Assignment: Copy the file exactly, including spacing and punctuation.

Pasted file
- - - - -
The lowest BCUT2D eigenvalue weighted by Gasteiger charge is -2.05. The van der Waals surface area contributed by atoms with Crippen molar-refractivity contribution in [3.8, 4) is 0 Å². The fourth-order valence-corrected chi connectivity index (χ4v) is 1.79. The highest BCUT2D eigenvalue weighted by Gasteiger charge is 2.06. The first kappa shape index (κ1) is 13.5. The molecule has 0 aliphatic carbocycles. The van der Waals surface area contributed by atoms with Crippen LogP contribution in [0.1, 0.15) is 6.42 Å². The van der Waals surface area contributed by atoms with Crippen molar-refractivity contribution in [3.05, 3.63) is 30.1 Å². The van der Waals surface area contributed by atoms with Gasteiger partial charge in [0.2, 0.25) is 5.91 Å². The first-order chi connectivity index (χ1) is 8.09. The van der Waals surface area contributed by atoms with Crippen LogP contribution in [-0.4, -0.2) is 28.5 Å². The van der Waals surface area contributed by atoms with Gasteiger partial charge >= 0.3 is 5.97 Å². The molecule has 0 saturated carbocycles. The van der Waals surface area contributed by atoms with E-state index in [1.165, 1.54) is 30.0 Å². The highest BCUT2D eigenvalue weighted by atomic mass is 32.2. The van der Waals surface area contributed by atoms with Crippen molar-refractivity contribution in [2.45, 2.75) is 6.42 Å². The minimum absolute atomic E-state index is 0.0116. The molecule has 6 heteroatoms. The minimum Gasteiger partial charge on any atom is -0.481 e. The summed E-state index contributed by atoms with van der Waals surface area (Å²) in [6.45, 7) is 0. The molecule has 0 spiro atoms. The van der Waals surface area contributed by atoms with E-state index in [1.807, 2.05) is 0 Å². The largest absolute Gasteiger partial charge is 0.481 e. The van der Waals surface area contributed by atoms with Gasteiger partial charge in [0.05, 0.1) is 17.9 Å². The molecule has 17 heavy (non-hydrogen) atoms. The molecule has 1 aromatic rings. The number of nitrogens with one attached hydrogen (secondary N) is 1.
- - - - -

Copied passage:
The lowest BCUT2D eigenvalue weighted by Gasteiger charge is -2.05. The van der Waals surface area contributed by atoms with Crippen molar-refractivity contribution in [3.8, 4) is 0 Å². The fourth-order valence-corrected chi connectivity index (χ4v) is 1.79. The highest BCUT2D eigenvalue weighted by Gasteiger charge is 2.06. The first kappa shape index (κ1) is 13.5. The molecule has 0 aliphatic carbocycles. The van der Waals surface area contributed by atoms with Crippen LogP contribution in [0.1, 0.15) is 6.42 Å². The van der Waals surface area contributed by atoms with Crippen molar-refractivity contribution in [3.05, 3.63) is 30.1 Å². The van der Waals surface area contributed by atoms with Gasteiger partial charge in [0.2, 0.25) is 5.91 Å². The first-order chi connectivity index (χ1) is 8.09. The van der Waals surface area contributed by atoms with Crippen LogP contribution in [-0.4, -0.2) is 28.5 Å². The van der Waals surface area contributed by atoms with Gasteiger partial charge >= 0.3 is 5.97 Å². The molecule has 0 saturated carbocycles. The van der Waals surface area contributed by atoms with E-state index in [1.165, 1.54) is 30.0 Å². The highest BCUT2D eigenvalue weighted by atomic mass is 32.2. The van der Waals surface area contributed by atoms with Crippen molar-refractivity contribution in [2.45, 2.75) is 6.42 Å². The minimum absolute atomic E-state index is 0.0116. The molecule has 6 heteroatoms. The minimum Gasteiger partial charge on any atom is -0.481 e. The summed E-state index contributed by atoms with van der Waals surface area (Å²) in [6.45, 7) is 0. The molecule has 0 spiro atoms. The van der Waals surface area contributed by atoms with E-state index in [1.807, 2.05) is 0 Å². The largest absolute Gasteiger partial charge is 0.481 e. The van der Waals surface area contributed by atoms with Gasteiger partial charge in [0.05, 0.1) is 17.9 Å². The molecule has 17 heavy (non-hydrogen) atoms. The molecule has 1 aromatic rings. The number of nitrogens with one attached hydrogen (secondary N) is 1.